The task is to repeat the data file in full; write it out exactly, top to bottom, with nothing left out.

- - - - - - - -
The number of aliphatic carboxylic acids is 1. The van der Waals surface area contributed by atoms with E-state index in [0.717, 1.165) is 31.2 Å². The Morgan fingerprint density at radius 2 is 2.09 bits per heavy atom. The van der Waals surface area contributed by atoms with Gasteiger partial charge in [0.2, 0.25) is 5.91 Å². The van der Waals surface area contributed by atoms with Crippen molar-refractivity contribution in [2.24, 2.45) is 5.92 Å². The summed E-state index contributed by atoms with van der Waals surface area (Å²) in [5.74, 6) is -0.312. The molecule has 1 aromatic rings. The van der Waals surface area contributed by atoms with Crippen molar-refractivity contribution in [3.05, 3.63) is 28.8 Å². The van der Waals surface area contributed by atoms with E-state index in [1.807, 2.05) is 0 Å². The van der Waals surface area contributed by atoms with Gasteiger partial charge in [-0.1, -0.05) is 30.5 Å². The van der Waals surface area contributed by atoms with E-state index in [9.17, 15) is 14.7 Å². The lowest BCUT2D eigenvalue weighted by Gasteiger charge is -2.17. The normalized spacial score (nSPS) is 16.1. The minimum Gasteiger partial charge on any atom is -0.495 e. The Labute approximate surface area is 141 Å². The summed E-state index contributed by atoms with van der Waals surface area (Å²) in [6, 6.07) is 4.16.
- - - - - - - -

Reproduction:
The number of aliphatic carboxylic acids is 1. The van der Waals surface area contributed by atoms with E-state index in [0.717, 1.165) is 31.2 Å². The Morgan fingerprint density at radius 2 is 2.09 bits per heavy atom. The van der Waals surface area contributed by atoms with Gasteiger partial charge in [0.2, 0.25) is 5.91 Å². The van der Waals surface area contributed by atoms with Crippen molar-refractivity contribution in [2.24, 2.45) is 5.92 Å². The summed E-state index contributed by atoms with van der Waals surface area (Å²) in [5.74, 6) is -0.312. The molecule has 1 aromatic rings. The van der Waals surface area contributed by atoms with Crippen molar-refractivity contribution in [3.05, 3.63) is 28.8 Å². The van der Waals surface area contributed by atoms with E-state index in [1.807, 2.05) is 0 Å². The van der Waals surface area contributed by atoms with Gasteiger partial charge in [-0.1, -0.05) is 30.5 Å². The van der Waals surface area contributed by atoms with E-state index in [9.17, 15) is 14.7 Å². The lowest BCUT2D eigenvalue weighted by Gasteiger charge is -2.17. The normalized spacial score (nSPS) is 16.1. The minimum Gasteiger partial charge on any atom is -0.495 e. The Labute approximate surface area is 141 Å². The summed E-state index contributed by atoms with van der Waals surface area (Å²) in [6, 6.07) is 4.16.